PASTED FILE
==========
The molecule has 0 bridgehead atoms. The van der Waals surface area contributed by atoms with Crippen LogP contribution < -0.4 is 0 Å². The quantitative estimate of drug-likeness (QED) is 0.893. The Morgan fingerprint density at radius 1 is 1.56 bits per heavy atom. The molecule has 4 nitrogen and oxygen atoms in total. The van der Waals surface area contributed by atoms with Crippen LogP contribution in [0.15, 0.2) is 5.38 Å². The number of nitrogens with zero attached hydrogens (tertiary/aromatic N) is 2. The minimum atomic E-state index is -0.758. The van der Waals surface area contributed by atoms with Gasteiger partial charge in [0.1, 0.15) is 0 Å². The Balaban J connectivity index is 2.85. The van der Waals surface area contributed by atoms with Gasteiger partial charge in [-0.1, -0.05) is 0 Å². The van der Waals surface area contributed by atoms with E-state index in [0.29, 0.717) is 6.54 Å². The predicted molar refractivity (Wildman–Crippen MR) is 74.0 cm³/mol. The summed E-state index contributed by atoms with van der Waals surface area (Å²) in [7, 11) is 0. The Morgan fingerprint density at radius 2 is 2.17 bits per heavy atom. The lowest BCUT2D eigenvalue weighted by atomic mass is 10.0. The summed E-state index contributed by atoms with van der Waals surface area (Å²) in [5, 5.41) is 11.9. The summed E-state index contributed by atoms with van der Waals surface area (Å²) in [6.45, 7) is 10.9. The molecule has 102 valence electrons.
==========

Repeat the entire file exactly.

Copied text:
The molecule has 0 bridgehead atoms. The van der Waals surface area contributed by atoms with Crippen LogP contribution < -0.4 is 0 Å². The quantitative estimate of drug-likeness (QED) is 0.893. The Morgan fingerprint density at radius 1 is 1.56 bits per heavy atom. The molecule has 4 nitrogen and oxygen atoms in total. The van der Waals surface area contributed by atoms with Crippen LogP contribution in [0.15, 0.2) is 5.38 Å². The number of nitrogens with zero attached hydrogens (tertiary/aromatic N) is 2. The minimum atomic E-state index is -0.758. The van der Waals surface area contributed by atoms with Gasteiger partial charge in [0.1, 0.15) is 0 Å². The Balaban J connectivity index is 2.85. The van der Waals surface area contributed by atoms with Gasteiger partial charge in [-0.1, -0.05) is 0 Å². The van der Waals surface area contributed by atoms with E-state index in [0.29, 0.717) is 6.54 Å². The predicted molar refractivity (Wildman–Crippen MR) is 74.0 cm³/mol. The summed E-state index contributed by atoms with van der Waals surface area (Å²) in [7, 11) is 0. The Morgan fingerprint density at radius 2 is 2.17 bits per heavy atom. The lowest BCUT2D eigenvalue weighted by atomic mass is 10.0. The summed E-state index contributed by atoms with van der Waals surface area (Å²) in [5, 5.41) is 11.9. The summed E-state index contributed by atoms with van der Waals surface area (Å²) in [6.45, 7) is 10.9. The molecule has 102 valence electrons.